The Hand of Hackney
Alan Hackney, the Forgotten Novelist
From life in the wartime British Army (Private’s Progress, 1954), through to the New Towns of the 1960s (Let’s Keep Religion Out of This, 1963, filmed as Heavens Above) and the start of package holidays in Spain (Whatever Turns You On Jack, 1972) the novelist Alan Hackney had his finger on the life pulse of Britain.
His books are so spot-on in nailing the social history and the politics of the time – but luckily, also laugh-out-aloud (with the partial exception of Let’s Keep Religion Out of This) – that they should be on any reading list for first year students doing a degree in that social history/politics post war period of Britain. And watching Private’s Progress and I’m Alright Jack would save them tedious hours of skimping through some inadequate books, which partially miss (because they were written by academics – secure in their jobs and financially comfortably off, and some of whom were also influenced by their political leanings, left or right). Important aspects and commentary on what life was like for many were missed. For instance, Arthur Marwick’s British Society Since 1945 does not mention, even in one passing sentence, the desire of many Britons to escape the class stratification of that period and emigrate to Australia on the £10 scheme. Both the Kinks and the Animals touched on this stifling class ceiling in some of their music. And many Britons, encouraged by the Australian government took the boats heading out via South Africa and across the Indian Ocean to a socially freer continent.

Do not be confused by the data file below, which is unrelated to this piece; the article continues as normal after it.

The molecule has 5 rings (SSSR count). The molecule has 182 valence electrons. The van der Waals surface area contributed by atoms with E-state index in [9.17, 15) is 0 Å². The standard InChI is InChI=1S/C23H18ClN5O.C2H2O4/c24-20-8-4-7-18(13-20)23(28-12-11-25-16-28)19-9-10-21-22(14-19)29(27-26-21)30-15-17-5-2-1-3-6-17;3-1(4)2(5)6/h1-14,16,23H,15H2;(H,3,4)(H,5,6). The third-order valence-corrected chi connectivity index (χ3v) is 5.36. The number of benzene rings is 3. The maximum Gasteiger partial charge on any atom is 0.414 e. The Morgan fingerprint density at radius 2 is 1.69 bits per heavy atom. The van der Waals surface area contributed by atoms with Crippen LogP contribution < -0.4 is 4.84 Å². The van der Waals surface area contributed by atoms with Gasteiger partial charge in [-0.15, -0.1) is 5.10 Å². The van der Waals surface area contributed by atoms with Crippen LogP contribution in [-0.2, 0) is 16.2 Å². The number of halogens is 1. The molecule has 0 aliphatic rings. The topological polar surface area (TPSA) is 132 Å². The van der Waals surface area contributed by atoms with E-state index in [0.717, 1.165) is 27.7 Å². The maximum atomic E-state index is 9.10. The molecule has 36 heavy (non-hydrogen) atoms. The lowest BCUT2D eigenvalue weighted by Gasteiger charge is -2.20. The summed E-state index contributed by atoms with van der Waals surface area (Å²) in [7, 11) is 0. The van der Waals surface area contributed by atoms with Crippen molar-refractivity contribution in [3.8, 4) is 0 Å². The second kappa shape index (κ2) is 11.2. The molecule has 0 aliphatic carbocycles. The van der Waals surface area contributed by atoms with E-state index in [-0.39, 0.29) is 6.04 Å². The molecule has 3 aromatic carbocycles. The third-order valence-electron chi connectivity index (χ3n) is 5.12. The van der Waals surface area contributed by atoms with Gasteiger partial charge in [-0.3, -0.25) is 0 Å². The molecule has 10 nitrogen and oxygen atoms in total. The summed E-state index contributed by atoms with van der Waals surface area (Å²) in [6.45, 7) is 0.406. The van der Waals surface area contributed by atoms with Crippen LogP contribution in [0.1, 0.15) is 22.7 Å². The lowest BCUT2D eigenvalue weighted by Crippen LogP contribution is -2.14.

Meanwhile, those of us left behind could go to the pictures on a Friday or Saturday night and bust a gut laughing at the films touched with the Hand of Hackney: Private’s Progress (1956), and I’m Alright Jack (1959).
Yet Alan Hackney rarely appears when book critics mention the likes of Angus Wilson, Kingsley Amis and William Cooper in the same breath. Still, I doubt that he would have been bothered. Financially he did alright. And the novelist William Cooper rolled around the floor laughing as he read his novels, and Evelyn Waugh did that rare thing (for him) and invited Hackney down to the Waugh home in Somerset, saying how much he admired his work.
Not only do his books have a sharp view of what was happening in Britain at the time he wrote them, but they burst with brilliant dialogue, and the vernacular. The vernacular spilled over into film scripts that he contributed to that weren’t based on his novels, such as Two Way Stretch (1960).
The Film Censor giving Two Way Stretch a “U” – suitable for children – certificate didn’t notice that Alan Hackney had slipped in a choice phrase when Peter Sellers as the trustee Dodger Lane tells visiting welfare ladies in the Prison Governor’s garden that the giant marrow they are admiring was “Hand raised, as they say in the Navy”. There would have been an acknowledged titter in cinemas up and down the country, particularly from ex and serving serviceman.